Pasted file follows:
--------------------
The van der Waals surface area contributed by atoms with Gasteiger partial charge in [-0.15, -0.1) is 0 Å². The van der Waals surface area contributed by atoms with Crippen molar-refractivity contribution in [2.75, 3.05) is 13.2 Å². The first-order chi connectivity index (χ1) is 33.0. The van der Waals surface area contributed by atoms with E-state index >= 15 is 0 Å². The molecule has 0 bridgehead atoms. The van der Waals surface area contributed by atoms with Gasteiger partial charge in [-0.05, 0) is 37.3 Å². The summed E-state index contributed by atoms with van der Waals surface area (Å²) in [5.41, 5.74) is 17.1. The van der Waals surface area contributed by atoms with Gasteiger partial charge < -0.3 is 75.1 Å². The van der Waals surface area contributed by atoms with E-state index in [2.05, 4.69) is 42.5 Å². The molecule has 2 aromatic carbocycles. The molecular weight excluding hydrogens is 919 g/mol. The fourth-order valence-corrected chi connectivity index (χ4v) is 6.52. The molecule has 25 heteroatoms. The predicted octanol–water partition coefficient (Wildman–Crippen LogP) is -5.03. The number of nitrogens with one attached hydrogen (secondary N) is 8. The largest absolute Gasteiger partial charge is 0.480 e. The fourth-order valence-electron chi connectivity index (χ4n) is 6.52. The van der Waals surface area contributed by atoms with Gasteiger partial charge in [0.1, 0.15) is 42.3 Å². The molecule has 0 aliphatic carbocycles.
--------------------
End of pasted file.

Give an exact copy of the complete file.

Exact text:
The van der Waals surface area contributed by atoms with Gasteiger partial charge in [-0.15, -0.1) is 0 Å². The van der Waals surface area contributed by atoms with Crippen molar-refractivity contribution in [2.75, 3.05) is 13.2 Å². The first-order chi connectivity index (χ1) is 33.0. The van der Waals surface area contributed by atoms with E-state index >= 15 is 0 Å². The molecule has 0 bridgehead atoms. The van der Waals surface area contributed by atoms with Gasteiger partial charge in [-0.05, 0) is 37.3 Å². The summed E-state index contributed by atoms with van der Waals surface area (Å²) in [5.41, 5.74) is 17.1. The van der Waals surface area contributed by atoms with Gasteiger partial charge < -0.3 is 75.1 Å². The van der Waals surface area contributed by atoms with E-state index in [2.05, 4.69) is 42.5 Å². The molecule has 2 aromatic carbocycles. The molecular weight excluding hydrogens is 919 g/mol. The fourth-order valence-corrected chi connectivity index (χ4v) is 6.52. The molecule has 25 heteroatoms. The predicted octanol–water partition coefficient (Wildman–Crippen LogP) is -5.03. The number of nitrogens with one attached hydrogen (secondary N) is 8. The largest absolute Gasteiger partial charge is 0.480 e. The fourth-order valence-electron chi connectivity index (χ4n) is 6.52. The van der Waals surface area contributed by atoms with Gasteiger partial charge in [0.1, 0.15) is 42.3 Å². The molecule has 0 aliphatic carbocycles.